Screen City Biennial: Ecologies: Lost, Found & Continued

Mikhail Karikis (Photographer)

Research output: Non-textual formExhibition

Abstract

“What if we started anew? What if we started forming a new society, with at its core a sustainable form of energy production that is not exploitative, that does not leave traces, nor harms other creatures and their future? Can we imagine an alternative future ecology, in which people and their environment are in tune with one another?”

These were the questions that Karikis pondered on when visiting Tuscany’s Valle Del Diavolo. According to the local legend the hissing, steaming and sizzling volcanic Devil’s Valley inspired the landscape of Dante’s Inferno. It is also the very location where sustainable energy production was invented and where the world’s first geothermal power plant was built in 1911. Later a group of Modernist villages, designed by the Italian architect Giovanni Michelucci, were build to house the thousands of workers and their families that moved to the valley to operate the plant. But since the late 70’s, the power plant has become increasingly automated resulting in major unemployment, rapid depopulation and ultimately in the abandonment of most of the villages. Karikis’s project Children of Unquiet is situated in the midst of the ruins of this modernist project, with the children of the workers who left as its protagonist. Central to the interdisciplinary, collaborative project, is a film in which we see the children take-over one of these silenced worker’s villages through play, imitating the sounds and noises of the environment that they grew up in: the sound of bubbling water, the whisper of geysers and the roar of the factory’s pipes.

Karikis’s project No Ordinary Protest takes on the children’s science fiction novel The Iron Woman (1993) by British writer and poet Ted Hughes. This eco-feminist story features a female superhero that has the power to receive a noise. Transmitted through touch, this noise resonates with the collective howl of all creatures on the planet that are suffering from the environmental crisis. The Iron Woman gifts the children with this supernatural ability to receive this noise. The children then realize they have to take matters into their own hands and take action. For No Ordinary Protest Karikis worked for nine months with a group of seven-year-old schoolchildren from a historically disadvantaged area of East London. Through workshops and play they created a project together, which reflects on the environmental themes of the book and imagines the noise that assists the protagonists in their protest. In the central video of Karikis’ project, we see the children debating on the environment and the reckless attitude of adults towards it. This debate ignites a sort of activist-spirit in the children, and a spirit of solidarity. The children become advocates of the unheard through their positive reclamations of noise. In the final act of the film we see them wearing self-made masks, as if they have become one with the noise-making creatures. This new activists unit of noise making creatures slowly comes crawling towards us. While being uncertain about their ecological future, No Ordinary Protest uncovers children’s political voice and activist imagination.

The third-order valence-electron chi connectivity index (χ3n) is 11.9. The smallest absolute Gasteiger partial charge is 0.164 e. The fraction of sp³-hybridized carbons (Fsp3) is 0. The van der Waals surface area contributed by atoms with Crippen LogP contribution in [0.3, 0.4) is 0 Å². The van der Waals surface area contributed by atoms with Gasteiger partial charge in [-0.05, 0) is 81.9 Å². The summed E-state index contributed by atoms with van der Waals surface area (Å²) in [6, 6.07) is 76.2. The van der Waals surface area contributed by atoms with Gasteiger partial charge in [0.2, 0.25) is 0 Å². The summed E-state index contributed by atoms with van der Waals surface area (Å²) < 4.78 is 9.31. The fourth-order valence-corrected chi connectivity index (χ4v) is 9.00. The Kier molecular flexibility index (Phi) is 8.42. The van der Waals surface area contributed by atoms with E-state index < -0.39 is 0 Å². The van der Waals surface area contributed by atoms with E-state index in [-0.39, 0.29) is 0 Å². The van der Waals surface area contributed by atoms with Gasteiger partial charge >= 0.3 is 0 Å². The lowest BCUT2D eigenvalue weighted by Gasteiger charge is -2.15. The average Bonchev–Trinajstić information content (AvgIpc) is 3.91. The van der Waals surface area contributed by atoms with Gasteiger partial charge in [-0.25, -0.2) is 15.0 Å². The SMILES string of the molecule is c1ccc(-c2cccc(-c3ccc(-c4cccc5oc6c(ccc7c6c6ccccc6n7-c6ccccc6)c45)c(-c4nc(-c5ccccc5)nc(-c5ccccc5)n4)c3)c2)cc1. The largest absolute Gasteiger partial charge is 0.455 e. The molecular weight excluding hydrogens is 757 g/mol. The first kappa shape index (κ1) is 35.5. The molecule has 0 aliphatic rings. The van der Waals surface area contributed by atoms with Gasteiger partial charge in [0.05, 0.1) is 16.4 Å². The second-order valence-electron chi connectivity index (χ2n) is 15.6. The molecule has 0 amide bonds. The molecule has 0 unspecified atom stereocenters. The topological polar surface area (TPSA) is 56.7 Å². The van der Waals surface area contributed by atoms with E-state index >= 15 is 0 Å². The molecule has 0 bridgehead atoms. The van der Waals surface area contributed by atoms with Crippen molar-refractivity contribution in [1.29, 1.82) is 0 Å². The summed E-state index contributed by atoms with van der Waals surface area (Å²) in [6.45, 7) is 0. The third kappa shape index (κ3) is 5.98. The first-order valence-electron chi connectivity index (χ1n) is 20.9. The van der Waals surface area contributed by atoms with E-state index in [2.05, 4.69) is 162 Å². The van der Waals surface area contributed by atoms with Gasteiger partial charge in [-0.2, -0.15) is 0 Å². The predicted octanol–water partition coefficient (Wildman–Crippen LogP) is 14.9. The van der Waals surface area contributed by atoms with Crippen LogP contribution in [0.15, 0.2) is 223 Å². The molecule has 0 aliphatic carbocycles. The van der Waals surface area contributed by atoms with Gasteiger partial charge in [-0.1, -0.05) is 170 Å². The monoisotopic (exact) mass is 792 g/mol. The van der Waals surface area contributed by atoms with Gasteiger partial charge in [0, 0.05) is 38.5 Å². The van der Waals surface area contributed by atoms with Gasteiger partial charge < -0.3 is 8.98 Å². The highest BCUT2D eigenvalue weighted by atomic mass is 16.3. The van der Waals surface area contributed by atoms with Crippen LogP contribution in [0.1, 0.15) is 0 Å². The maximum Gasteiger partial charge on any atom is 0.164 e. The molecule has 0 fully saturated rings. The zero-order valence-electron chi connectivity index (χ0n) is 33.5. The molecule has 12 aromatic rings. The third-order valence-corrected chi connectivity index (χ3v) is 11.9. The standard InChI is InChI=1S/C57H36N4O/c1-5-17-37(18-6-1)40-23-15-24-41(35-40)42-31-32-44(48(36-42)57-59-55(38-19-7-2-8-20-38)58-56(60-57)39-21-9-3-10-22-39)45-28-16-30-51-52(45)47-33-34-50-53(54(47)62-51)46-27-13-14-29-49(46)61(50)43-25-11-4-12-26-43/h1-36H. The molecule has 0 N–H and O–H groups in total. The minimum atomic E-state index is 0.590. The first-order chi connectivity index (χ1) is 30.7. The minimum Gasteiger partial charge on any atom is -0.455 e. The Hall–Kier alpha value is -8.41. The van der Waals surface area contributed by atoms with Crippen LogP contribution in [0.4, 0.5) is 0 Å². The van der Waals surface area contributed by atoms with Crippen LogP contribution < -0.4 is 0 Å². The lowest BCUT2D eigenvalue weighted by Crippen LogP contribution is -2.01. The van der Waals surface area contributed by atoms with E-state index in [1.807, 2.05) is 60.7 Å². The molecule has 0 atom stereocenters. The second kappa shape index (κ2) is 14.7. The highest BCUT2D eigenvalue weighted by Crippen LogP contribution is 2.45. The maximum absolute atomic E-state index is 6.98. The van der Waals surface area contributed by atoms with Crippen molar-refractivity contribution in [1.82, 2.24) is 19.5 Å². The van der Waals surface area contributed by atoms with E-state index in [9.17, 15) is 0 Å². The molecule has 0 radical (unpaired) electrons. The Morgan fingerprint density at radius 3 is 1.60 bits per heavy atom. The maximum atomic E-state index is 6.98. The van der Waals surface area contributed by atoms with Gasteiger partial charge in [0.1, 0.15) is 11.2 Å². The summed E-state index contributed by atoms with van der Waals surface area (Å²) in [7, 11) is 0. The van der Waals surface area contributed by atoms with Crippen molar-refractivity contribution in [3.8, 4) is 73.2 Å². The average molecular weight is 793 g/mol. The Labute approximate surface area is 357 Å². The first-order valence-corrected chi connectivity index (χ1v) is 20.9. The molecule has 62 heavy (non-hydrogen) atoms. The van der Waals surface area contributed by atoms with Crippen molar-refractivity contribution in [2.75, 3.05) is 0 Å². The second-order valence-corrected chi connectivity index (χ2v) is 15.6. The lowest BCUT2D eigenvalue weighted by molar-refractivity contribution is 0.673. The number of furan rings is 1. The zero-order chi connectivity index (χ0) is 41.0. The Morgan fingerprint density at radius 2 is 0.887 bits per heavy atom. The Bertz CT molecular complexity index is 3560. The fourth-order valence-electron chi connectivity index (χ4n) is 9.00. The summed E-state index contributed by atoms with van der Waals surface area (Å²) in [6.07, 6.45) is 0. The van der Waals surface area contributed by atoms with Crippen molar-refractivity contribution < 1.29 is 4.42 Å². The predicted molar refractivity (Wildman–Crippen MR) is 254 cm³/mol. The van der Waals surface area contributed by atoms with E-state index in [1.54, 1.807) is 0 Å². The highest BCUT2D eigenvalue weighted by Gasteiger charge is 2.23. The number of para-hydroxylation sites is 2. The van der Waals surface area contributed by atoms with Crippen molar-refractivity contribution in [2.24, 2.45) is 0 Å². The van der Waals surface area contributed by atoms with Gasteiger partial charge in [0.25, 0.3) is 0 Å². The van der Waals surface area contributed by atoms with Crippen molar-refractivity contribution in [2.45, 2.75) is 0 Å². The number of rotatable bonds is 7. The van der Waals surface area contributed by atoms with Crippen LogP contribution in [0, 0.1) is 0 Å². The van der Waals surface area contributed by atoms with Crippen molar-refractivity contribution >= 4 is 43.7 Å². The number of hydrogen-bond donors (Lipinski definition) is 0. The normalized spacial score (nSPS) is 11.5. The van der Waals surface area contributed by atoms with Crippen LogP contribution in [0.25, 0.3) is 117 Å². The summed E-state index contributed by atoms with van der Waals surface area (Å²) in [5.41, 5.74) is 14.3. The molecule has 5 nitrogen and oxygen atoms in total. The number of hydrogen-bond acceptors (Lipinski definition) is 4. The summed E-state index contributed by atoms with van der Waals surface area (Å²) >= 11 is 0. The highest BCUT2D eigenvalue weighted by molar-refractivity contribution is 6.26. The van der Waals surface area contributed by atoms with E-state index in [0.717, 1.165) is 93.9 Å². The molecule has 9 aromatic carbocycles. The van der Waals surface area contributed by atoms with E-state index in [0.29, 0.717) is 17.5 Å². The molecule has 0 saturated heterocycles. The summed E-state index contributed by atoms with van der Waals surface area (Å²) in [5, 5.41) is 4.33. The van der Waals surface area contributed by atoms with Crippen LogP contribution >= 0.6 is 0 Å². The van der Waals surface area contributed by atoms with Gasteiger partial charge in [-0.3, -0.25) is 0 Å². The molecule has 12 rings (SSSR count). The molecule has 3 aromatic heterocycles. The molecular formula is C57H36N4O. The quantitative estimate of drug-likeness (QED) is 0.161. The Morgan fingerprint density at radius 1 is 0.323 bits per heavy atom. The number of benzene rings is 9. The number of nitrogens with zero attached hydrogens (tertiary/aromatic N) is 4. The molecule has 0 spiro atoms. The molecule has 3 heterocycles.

The noise – the howl of the creation – in Ted Huges’s story, is reminiscent of what Michel Serres describes as ‘background noise’ in his publication Genesis (2005). In his theory Serres makes a distinction between ‘parasitic perturbation’ – noise as a disruptive and relational force – and ‘background noise’ – noise that prefigures phenomena. It is the latter that is of interest here. “Noise is not a matter of phenomenology, (…) it is a matter of being itself. It settles in subjects as well as in objects, in hearing as well as in space, in the observers as well as in the observed, it moves through the means of the tools of observation, whether material or logical, hardware or software, constructed channels or languages; it is part of the in-itself, part of the for-itself, it cuts across the oldest and surest philosophical divisions, yes noise is metaphysical.” (Serres, Genesis, 2005, p. 13).

Serres background noise is not loud. We are often unaware of it. However we should not turn a ‘deaf ear’ to the noise. Instead, Serres argues, we should try to hear – through both its content and its form – this noise, the sound and the fury, as it is ‘the ground of the world’, the condition of life.

Perhaps, Karikis says, this is what we should learn from the female superhero and the children: “that only if we are willing to listen and sing along to the noise that swells up from the precarious periphery of today’s world, we will be able to imagine an alternative ecological future, a future in which man and nature, people and all other creatures will be in tune again.”
Original languageEnglish
Place of PublicationStavanger, Norway
PublisherScreen City Biennial
Publication statusPublished - 17 Oct 2019

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